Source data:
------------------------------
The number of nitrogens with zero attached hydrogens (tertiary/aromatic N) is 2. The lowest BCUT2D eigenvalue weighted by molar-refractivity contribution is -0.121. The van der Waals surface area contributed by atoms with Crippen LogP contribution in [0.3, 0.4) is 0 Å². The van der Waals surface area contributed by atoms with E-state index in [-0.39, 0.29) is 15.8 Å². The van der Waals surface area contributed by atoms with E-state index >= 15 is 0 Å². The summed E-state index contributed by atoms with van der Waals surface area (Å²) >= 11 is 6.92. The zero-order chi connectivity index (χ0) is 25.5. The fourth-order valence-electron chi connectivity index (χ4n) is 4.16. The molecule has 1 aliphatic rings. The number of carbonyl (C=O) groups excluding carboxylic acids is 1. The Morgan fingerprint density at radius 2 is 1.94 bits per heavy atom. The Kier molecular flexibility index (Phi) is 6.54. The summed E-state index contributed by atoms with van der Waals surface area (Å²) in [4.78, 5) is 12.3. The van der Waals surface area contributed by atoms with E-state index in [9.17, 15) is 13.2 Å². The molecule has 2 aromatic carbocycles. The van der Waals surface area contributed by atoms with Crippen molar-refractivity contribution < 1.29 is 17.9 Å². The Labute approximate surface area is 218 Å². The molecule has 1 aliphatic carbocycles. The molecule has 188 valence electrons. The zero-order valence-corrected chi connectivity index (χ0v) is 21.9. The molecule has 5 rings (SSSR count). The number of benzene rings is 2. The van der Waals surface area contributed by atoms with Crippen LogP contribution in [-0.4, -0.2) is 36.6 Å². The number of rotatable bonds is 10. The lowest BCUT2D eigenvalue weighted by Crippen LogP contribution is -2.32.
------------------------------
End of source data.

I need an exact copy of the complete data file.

The number of nitrogens with zero attached hydrogens (tertiary/aromatic N) is 2. The lowest BCUT2D eigenvalue weighted by molar-refractivity contribution is -0.121. The van der Waals surface area contributed by atoms with Crippen LogP contribution in [0.3, 0.4) is 0 Å². The van der Waals surface area contributed by atoms with E-state index in [-0.39, 0.29) is 15.8 Å². The van der Waals surface area contributed by atoms with E-state index >= 15 is 0 Å². The summed E-state index contributed by atoms with van der Waals surface area (Å²) >= 11 is 6.92. The zero-order chi connectivity index (χ0) is 25.5. The fourth-order valence-electron chi connectivity index (χ4n) is 4.16. The molecule has 1 aliphatic rings. The number of carbonyl (C=O) groups excluding carboxylic acids is 1. The Morgan fingerprint density at radius 2 is 1.94 bits per heavy atom. The Kier molecular flexibility index (Phi) is 6.54. The summed E-state index contributed by atoms with van der Waals surface area (Å²) in [4.78, 5) is 12.3. The van der Waals surface area contributed by atoms with E-state index in [9.17, 15) is 13.2 Å². The molecule has 2 aromatic carbocycles. The van der Waals surface area contributed by atoms with Crippen molar-refractivity contribution < 1.29 is 17.9 Å². The Labute approximate surface area is 218 Å². The molecule has 1 aliphatic carbocycles. The molecule has 188 valence electrons. The zero-order valence-corrected chi connectivity index (χ0v) is 21.9. The molecule has 5 rings (SSSR count). The number of benzene rings is 2. The van der Waals surface area contributed by atoms with Crippen LogP contribution in [-0.4, -0.2) is 36.6 Å². The number of rotatable bonds is 10. The lowest BCUT2D eigenvalue weighted by Crippen LogP contribution is -2.32.